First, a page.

Texas Land Commisioner Jerry Patterson, former Galveston legislator A.R. “Babe” Schwartz and TEXAS MONTHLY‘s Paul Burka are all calling for the heads of the five Texas Supreme Court justices who ruled against the state last week in a case that could significantly weaken the Open Beaches Act. 

“We now have private beaches in Texas where the public can be excluded,” Patterson told Harvey Rice of the Houston Chronicle. “I think folks should remember this when it’s time to vote.”

Rice also spoke to Schwartz, who served in the legislature from 1955 to 1981 and helped fashion the 1959 law. 

“The bottom line is for the people of Texas to throw out the Supreme Court of Texas, ” Schwartz said. “The majority on this court has acted in the most absurd and irrational way in this case that one can imagine.”

The case was originally filed by Galveston homeowner Carol Severance with the backing of the property rights group the Pacific Legal Foundation.

“Private property is still private, no matter the slogan you use to take it,” PLF attorney J. Paul Breemer said in a press release. “This is a bedrock constitutional principle, and the Texas Supreme Court today has said that government can’t try to erode it.”

Friday’s ruling was actually a rerun of the court’s 2010 decision, which it agreed to reconsider at the request of Texas Attorney General Greg Abbott. “With the stroke of a pen, a divided court has effectively eliminated the public’s rights on the dry beach,” Abbott said then.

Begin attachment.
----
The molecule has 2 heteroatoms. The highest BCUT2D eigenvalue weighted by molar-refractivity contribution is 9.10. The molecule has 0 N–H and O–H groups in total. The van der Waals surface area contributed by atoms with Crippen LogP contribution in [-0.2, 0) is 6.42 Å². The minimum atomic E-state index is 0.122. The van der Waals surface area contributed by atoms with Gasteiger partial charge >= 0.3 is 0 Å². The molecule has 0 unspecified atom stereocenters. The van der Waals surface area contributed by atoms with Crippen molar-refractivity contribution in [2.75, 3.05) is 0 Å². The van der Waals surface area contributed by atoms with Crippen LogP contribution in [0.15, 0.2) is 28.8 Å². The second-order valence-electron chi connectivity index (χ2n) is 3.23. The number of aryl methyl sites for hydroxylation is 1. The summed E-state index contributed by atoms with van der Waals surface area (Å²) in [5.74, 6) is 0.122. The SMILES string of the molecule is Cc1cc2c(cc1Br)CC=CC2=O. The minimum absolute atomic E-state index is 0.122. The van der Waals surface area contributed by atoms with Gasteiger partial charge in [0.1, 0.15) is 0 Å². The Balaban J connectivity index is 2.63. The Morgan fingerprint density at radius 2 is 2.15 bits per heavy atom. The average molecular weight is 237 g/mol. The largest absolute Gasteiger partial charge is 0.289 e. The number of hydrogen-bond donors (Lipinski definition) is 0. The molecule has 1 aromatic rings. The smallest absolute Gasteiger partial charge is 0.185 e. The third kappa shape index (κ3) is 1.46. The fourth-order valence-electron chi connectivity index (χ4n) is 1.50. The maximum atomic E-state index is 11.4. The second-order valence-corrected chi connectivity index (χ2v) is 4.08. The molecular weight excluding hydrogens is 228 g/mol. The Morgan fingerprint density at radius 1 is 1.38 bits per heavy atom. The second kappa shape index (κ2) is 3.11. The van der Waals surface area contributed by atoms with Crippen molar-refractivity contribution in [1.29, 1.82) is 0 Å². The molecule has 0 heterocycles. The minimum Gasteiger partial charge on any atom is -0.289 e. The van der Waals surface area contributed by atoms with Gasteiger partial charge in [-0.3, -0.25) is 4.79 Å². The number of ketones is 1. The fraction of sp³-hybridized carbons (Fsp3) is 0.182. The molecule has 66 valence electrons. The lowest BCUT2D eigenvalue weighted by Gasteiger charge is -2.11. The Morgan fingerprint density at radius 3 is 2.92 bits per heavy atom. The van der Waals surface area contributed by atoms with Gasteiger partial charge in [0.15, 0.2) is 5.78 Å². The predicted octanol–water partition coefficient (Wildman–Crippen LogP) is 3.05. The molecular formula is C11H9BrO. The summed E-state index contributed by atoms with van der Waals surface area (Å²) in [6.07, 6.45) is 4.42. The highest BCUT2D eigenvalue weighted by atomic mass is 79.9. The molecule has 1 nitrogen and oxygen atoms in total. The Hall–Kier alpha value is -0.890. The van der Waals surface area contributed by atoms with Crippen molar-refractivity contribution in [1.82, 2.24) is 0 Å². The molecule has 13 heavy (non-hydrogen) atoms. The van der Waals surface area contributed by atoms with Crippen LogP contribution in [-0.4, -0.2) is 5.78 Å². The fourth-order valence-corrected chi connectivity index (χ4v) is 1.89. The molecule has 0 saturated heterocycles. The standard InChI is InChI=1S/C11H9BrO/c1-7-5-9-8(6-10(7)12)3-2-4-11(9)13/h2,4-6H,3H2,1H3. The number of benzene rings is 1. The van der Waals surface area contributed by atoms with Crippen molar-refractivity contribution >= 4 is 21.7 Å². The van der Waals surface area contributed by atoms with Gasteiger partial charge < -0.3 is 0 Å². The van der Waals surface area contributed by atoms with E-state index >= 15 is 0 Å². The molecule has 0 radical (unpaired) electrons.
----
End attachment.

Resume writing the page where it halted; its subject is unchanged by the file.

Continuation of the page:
Writing about the case last week, Forrest Wilder of the Texas Observer wisecracked that Abbott, his Republican colleague Patterson, and the Galveston Chamber of Commerce were “among the bleeding hearts” opposed to the court’s opinion. 

And in a Burkablog post titled “DEFEAT THE DEADLY DUO,” TEXAS MONTHLY‘s Paul Burka (a Galveston native who once worked for Schwartz) also called for Texans to strike back against the ruling, noting that Nathan Hecht and Don Willett are the two Supreme Court Justices who are up for reelection this year (Willet in the Reublican primary, and Hecht in the general election): 

The Texas Supreme Court is notorious for being result-oriented; that is, all too often the justices vote their politics, not the law. They were never going to side against private property rights, not this court, not in this political climate…

Constitutional law, statutory law, and the common law in Texas all recognize that the public has established the right of access to the beach seaward of the vegetation line that arises by evidence of continuous use for more than a century. The Supreme Court wiped out these longstanding protections of public rights with a finding that a sudden change of the beach covered by the easement destroys the existing easement, and the public can only reestablish its right of access through another long sustained period of public use. No one living today would be around by the time another easement could be established…

This is a terrible decision that will have ramifications for tourism and economic development that will adversely affect coastal communities for decades, and the members of the Court who perpetrated it deserve to be defeated.